Agron. Sustain. Dev.
Volume 30, Number 1, January-March 2010
|Page(s)||153 - 180|
|Published online||25 June 2009|
Solid–liquid separation of animal slurry in theory and practice. A review
Department of Agricultural Engineering Aarhus University
Schüttesvej 17, 8700 Horsens,
2 Department of Chemical Engineering Biotechnology and Environmental Technology, Faculty of Engineering, University of Southern Denmark, Niels Bohrs Allé 1, 5230 Odense, Denmark
3 Department of Biotechnology, Chemistry and Environmental Engineering, Aalborg University, Sohngaardsholmsvej 57, 9000 Aalborg, Denmark
* Corresponding author: email@example.com
Accepted: 22 April 2009
Animal slurry contains plant nutrients that are essential for crop production. However, intensive livestock production may lead to a surplus of plant nutrients on farms and, as a consequence, discharge or emission to the environment. In order to ensure that the slurry applied to fields matches the nutrient requirements of the crops, techniques have been developed to reduce the nutrient content of slurry by means of separation. This review discusses the separation technologies used for animal slurry treatment and the physical and chemical processes involved in separation. These processes need to be understood before efficient, reliable and cheap separation technologies that take into account the actual properties of slurry and the likely end-use of the separation products can be developed. A simple separation efficiency expression can be used to assess the efficiency of slurry separation. It is indeed important to measure the amount and composition of the slurry before treatment, the dry-matter-rich fraction and the liquid fraction. The separation efficiency of mechanical separators for the removal of dry matter and phosphorus (P) is ranked as follows: centrifugation > sedimentation > non-pressurized filtration > pressurized filtration. In general, the separation of total N and follows the same pattern, but the separation efficiency is lower than for dry matter and P. Treatment with a flocculant before separation improves separation efficiency significantly. Of the polyacrylamide polymers tested, high-molecular-weight, linear cationic polymers with a medium charge density (20–40 mol%) were found to be the most efficient flocculants. The best mechanical separation techniques for flocculated slurry are screens or filter belts. The separation efficiency of polyacrylamide-treated slurry can be improved by adding a multivalent ion to coagulate particles and for precipitation of phosphorus. Aluminium sulfate (Al2(SO4)3) or ferric chloride (FeCl3) seem to be very efficient for improving the mechanical separators. Alternatively, the mineral struvite (MgNH4PO4) may be formed by changing the slurry characteristics, such as by the addition of magnesium (Mg) or by increasing the pH to 9. The struvite crystals are removed during solid–liquid separation. The products of the solid–liquid separation may be further treated by evaporation, membrane filtration or ammonia stripping in order to obtain the desired end-products; however, low-maintenance and/or cost-efficient operation of these post-treatments has not yet been demonstrated. The separation should be developed as a whole-system approach, paying attention to parameters such as the value of end-products, environmental consequences and economy.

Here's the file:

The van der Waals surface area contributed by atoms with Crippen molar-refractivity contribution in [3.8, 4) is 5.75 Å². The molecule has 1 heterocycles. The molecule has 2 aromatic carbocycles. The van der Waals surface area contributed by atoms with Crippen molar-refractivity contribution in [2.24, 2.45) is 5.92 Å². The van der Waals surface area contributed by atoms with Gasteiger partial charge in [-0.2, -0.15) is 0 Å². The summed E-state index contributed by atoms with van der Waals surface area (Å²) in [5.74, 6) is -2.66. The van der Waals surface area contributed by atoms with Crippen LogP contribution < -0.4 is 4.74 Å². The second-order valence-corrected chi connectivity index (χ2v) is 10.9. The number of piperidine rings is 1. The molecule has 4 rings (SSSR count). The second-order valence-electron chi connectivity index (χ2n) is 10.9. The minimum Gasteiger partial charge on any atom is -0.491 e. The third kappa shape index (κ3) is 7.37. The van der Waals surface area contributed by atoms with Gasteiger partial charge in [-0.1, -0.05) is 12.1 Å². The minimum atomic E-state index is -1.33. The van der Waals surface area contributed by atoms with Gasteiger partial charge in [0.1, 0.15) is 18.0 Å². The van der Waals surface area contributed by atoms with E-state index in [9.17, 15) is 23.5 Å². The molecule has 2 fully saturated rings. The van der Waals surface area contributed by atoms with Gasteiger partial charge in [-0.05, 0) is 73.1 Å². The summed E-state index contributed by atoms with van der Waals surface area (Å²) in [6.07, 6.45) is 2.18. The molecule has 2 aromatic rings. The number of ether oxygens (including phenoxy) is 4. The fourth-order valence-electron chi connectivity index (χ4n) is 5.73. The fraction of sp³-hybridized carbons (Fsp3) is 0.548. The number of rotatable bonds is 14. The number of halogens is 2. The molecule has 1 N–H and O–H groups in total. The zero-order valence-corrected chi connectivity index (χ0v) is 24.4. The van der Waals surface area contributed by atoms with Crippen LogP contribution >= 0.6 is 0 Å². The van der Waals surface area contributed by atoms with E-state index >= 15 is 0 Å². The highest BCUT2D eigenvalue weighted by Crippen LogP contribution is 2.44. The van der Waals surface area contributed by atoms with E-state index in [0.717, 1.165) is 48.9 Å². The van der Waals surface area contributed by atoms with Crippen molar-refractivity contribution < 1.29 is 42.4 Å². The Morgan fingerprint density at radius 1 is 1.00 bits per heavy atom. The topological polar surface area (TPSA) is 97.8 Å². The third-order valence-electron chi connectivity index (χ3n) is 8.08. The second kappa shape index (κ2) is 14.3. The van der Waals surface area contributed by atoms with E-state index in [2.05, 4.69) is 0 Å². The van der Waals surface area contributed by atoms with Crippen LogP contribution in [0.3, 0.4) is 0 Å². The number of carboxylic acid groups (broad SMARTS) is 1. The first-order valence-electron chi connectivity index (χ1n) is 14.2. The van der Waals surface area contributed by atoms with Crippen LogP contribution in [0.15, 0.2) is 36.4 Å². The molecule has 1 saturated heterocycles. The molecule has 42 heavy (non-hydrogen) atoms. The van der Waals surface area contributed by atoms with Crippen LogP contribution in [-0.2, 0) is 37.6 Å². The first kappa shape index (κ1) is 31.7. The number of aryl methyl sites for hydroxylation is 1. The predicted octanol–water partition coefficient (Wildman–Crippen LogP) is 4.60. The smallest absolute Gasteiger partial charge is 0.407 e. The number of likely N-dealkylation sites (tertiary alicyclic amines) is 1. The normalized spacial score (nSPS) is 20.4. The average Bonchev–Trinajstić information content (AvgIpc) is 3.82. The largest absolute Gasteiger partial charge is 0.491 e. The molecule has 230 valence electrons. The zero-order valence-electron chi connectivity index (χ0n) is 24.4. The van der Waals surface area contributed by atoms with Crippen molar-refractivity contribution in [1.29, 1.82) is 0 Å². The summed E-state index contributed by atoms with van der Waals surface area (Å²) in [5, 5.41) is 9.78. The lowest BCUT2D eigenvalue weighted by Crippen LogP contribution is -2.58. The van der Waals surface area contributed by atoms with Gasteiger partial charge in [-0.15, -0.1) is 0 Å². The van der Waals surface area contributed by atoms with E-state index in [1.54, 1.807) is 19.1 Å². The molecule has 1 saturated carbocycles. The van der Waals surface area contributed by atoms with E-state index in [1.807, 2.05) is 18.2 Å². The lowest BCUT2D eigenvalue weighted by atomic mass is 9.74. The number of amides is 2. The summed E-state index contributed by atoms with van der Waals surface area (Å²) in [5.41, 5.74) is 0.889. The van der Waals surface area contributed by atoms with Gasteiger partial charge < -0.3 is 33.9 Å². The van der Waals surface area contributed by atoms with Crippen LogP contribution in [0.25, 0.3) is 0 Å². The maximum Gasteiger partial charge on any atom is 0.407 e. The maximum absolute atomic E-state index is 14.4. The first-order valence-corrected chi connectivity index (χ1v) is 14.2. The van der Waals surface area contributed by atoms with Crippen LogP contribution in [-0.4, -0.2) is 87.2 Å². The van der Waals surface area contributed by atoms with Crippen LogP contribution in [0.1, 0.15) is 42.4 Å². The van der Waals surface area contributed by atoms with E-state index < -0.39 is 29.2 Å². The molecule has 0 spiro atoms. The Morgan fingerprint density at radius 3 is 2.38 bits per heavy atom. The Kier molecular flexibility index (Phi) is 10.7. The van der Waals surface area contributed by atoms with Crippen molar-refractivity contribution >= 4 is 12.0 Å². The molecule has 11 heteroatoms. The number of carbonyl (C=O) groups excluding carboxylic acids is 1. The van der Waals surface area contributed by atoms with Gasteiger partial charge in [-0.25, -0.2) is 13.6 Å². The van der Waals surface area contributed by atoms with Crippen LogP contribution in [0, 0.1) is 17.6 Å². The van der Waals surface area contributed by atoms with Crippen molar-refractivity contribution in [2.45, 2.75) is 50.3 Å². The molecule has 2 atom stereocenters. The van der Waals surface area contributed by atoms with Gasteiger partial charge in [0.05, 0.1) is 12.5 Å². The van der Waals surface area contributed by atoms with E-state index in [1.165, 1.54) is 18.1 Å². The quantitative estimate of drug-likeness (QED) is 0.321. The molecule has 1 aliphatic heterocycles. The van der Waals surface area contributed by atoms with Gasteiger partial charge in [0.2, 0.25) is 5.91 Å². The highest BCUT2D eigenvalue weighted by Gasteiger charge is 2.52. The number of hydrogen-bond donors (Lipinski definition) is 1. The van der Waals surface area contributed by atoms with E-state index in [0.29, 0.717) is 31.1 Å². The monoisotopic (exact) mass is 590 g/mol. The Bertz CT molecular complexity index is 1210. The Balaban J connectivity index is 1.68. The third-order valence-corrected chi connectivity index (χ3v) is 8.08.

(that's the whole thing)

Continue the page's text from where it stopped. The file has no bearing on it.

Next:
Key words: Key words: manure / phosphorus / nitrogen / sedimentation / centrifugation / filtration / coagulation / flocculation / struvite
© INRA, EDP Sciences, 2009